St. Luke's acquires latest da Vinci Surgical System

2013-03-03T00:00:00Z 2013-12-31T17:32:21Z St. Luke's acquires latest da Vinci Surgical SystemDOLLY A. BUTZ Sioux City Journal

SIOUX CITY | Since St. Luke's Regional Medical Center acquired the da Vinci Si Surgical System last fall, Steve Church, director of surgery for the hospital, said the robot is in high demand among surgeons and patients alike.

He said that on average, 20 to 30 surgeries per month are performed at the hospital with the newest model of the robotic surgical system. Hysterectomies, gallbladder and hernia surgeries are procedures that are currently being performed robotically at St. Luke's.

Depending on the complexity of the operation, Church said surgeons are recommending robotic surgery to patients in some instances. Patients, he said, are also requesting it.

Church said 10 surgeons are performing procedures with the da Vinci Surgical System at St. Luke's. A couple others are in training.

"It's not necessarily a faster surgery," he said. "The healing is better. It's less painful, less bleeding, and there's less of a hospital stay."

St. Luke's announced its purchase of the million-dollar machine at a news conference in October.

Surgeons learning to operate the da Vinci Surgical System said performing robotic surgery is easier than performing traditional laparoscopic surgery because the robot allows them to turn corners and dissect in ways that they otherwise couldn't.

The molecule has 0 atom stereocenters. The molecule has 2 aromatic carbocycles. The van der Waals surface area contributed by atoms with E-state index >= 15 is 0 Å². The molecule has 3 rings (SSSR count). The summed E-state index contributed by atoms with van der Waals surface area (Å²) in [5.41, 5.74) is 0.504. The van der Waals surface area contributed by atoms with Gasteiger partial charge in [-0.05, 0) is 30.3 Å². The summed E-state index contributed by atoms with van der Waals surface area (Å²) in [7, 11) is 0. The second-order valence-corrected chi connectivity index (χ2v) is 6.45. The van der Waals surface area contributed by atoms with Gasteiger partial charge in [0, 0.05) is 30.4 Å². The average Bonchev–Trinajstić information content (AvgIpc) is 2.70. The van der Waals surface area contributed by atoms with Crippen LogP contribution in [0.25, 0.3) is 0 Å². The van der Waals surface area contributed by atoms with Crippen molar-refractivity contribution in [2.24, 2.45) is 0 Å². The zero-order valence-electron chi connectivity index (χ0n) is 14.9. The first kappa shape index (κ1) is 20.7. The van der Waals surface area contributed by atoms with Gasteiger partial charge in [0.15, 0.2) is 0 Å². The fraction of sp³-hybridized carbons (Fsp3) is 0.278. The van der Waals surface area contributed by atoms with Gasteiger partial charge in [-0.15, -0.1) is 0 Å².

The surgeon sits at a console a few feet away from the operating table. Through a stereo view finder, the surgeon sees a 3-D image of the surgical field. Controllers in front of the surgeon move robotic arms and hand-like instruments that mimic his or her hand motions.

A monitor projects the surgeon's manipulation of the patient's organs in real time for the entire operating room to see.

"It's 10 times magnified, but it's in 3-D, so it gives the surgeon their perception back," Church said of the da Vinci Si. "Every movement that they make here transfers over to the patient, and it's in real time."

The da Vinci Surgical System puts a variety of instruments with a range of motion greater than that of the human wrist at a surgeon's disposal.

The Endo-Wrist can rotate 360 degrees, giving surgeons the capability to insert instruments at a variety of angles.

Specialized instruments allow surgeons to perform tasks such as vessel clipping and cryoablation, using extreme cold to destroy or damage tissue.

Since the da Vinci Surgical System's debut, Church said the hospital has obtained a tissue sealer attachment that cauterizes vessels.

St. Luke’s has expressed interest in obtaining single-site technology upgrades for its robots, which would make it possible to perform a gallbladder surgery through a single incision in the belly button.

"(Surgeons) are able to perform a single incision, or what some people are calling a 'scarless' procedure," Church said. "The incision is still there, but it's hidden in the belly button. Cosmetically it looks great."

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